EHRs Target Quality, Safety, Efficiency & Access

Updated on June 2, 2011

By Brian O’Neill

Just a decade ago, the adoption of electronic health records and other health information technology (such as computer physician order entry) was minimal in the United States. Fewer than 10 percent of American hospitals had implemented HIT while a mere 16 percent of primary care physicians used any form of EHRs. But that is all changing.

The HITECH Act, part of the 2009 economic stimulus package passed by Congress, aimed at inducing more physicians to adopt EHR as a way to improve quality, safety, efficiencies and access. Title IV of the act, in fact, promises maximum incentive payments for Medicaid to those physicians who adopt and use “certified EHRs” beginning in 2011. On the flip side, physicians who do not convert to EHRs by 2015 will be penalized by a reduction in Medicare payments.

In order to be eligible to receive the stimulus money, providers must use EHR technology that has been certified to allow providers to achieve “meaningful use.” These are categorized as technology that improves care coordination, reduces healthcare disparities, engages patients and their families, improves population and public health, and ensures adequate privacy and security.

This combination of financial incentives, political pressure, and the rapid acceptance of communication technology is causing physicians here in Pennsylvania and around the rest of the nation to scramble to get their electronic health records programs up and running as quickly as they can. But these physicians would be well-advised to heed the words of former UCLA basketball coach John Wooden who counseled his players to “be quick but don’t rush.” For in migrating from paper to electronic, some common mistakes are beginning to emerge.

Here are five things physicians should keep in mind when making this conversion:

  1. Convert slowly. When initially converting to electronic records, a physician’s productivity will likely drop until he or she gets “into the flow” of how to enter charts into the system. Therefore, it is best to start by only adding new patients to the electronic system. Then, as productivity and comfort improves, add perhaps every fifth patient and then every third until you are able to confidently move all your patients into the electronic chart system.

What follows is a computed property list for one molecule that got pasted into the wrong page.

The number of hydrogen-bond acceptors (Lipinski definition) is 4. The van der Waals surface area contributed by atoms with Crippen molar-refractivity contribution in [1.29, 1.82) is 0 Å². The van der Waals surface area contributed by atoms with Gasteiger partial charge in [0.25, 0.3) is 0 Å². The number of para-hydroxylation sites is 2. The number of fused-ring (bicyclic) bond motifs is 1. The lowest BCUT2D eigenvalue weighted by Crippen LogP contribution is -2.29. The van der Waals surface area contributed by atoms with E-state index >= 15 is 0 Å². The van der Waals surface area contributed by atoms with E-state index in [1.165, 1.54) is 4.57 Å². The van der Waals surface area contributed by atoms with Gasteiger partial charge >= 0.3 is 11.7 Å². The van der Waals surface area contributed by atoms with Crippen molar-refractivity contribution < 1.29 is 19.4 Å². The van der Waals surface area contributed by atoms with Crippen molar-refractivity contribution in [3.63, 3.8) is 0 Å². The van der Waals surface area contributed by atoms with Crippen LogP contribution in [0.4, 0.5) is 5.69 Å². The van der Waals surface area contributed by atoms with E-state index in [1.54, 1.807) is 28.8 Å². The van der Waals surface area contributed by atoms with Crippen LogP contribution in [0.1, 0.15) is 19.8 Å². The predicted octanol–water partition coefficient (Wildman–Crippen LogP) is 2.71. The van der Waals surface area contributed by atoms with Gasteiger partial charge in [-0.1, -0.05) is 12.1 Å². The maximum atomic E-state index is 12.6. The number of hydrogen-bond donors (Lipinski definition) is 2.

2. Upgrade your internet server. It is imperative that your internet connectivity be constant and high speed. And so while recognizing that for many physician offices cost is a potential barrier to conversion, this is one investment worth making and one you will be glad you did in the long run.
  3. Purchase the right tools. Having the correct EHR system only addresses half the solution. The other half is making sure that you obtain the correct ancillary tools such as tablet PC, voice recognition, handwriting recognition, etc. If, for example, you are accustomed to handwriting into your charts, then be sure to purchase a tablet PC that allows you to write your notes into the system. This will greatly reduce the chance of failure and make the transition that much easier.
  4. Use an integrated practice management/EHR system. Some providers purchase a new EHR system but insist on continuing to use their existing practice management system. Going down this path increases the risk of failure. Using an integrated model allows everyone to see ALL the information needed to track every aspect of office flow including calendaring, benefit information and accounting.
  5. Electrify all ancillary services. Some providers make the mistake of processing labs, prescriptions and referrals on paper while the charts are being handled electronically. But continuing to have segments of the practice on paper misses the whole point and adds huge inefficiencies. When these ancillary processes are done on paper, the staff has to scan the initial order and then scan again when results comes back in order to add this information to the charts. Doing everything electronically eliminates many unnecessary tasks.

Brian O’Neill is President and CEO of Office Ally, the only organization in the country offering providers a full complement of revenue cycle management services including a patient portal, electronic health records, a practice management system, a clearinghouse and a billing service. Its “EHR 24/7” product has been certified to help providers achieve meaningful use requirements and thus qualify for funding under the American Recovery and Reinvestment Act. For more information, visit

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